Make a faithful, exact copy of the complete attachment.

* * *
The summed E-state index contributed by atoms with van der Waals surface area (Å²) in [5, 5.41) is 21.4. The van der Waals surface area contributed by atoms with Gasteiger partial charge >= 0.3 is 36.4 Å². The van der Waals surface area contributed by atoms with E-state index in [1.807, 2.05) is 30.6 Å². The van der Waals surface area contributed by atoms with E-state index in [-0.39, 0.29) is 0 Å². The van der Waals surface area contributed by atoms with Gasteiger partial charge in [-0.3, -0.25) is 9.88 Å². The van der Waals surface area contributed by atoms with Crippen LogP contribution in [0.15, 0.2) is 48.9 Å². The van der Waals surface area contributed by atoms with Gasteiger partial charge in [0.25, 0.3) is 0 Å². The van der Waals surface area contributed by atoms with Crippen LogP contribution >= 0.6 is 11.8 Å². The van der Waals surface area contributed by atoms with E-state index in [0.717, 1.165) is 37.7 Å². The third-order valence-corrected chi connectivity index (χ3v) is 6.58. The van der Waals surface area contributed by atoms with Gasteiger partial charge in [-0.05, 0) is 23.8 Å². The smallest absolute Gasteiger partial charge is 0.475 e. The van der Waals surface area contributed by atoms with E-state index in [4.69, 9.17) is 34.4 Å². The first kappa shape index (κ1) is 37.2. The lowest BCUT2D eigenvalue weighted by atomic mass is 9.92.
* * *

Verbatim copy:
The summed E-state index contributed by atoms with van der Waals surface area (Å²) in [5, 5.41) is 21.4. The van der Waals surface area contributed by atoms with Gasteiger partial charge >= 0.3 is 36.4 Å². The van der Waals surface area contributed by atoms with E-state index in [1.807, 2.05) is 30.6 Å². The van der Waals surface area contributed by atoms with E-state index in [-0.39, 0.29) is 0 Å². The van der Waals surface area contributed by atoms with Gasteiger partial charge in [-0.3, -0.25) is 9.88 Å². The van der Waals surface area contributed by atoms with Crippen LogP contribution in [0.15, 0.2) is 48.9 Å². The van der Waals surface area contributed by atoms with Gasteiger partial charge in [0.25, 0.3) is 0 Å². The van der Waals surface area contributed by atoms with Crippen LogP contribution >= 0.6 is 11.8 Å². The van der Waals surface area contributed by atoms with E-state index in [0.717, 1.165) is 37.7 Å². The third-order valence-corrected chi connectivity index (χ3v) is 6.58. The van der Waals surface area contributed by atoms with Gasteiger partial charge in [-0.05, 0) is 23.8 Å². The smallest absolute Gasteiger partial charge is 0.475 e. The van der Waals surface area contributed by atoms with E-state index in [4.69, 9.17) is 34.4 Å². The first kappa shape index (κ1) is 37.2. The lowest BCUT2D eigenvalue weighted by atomic mass is 9.92.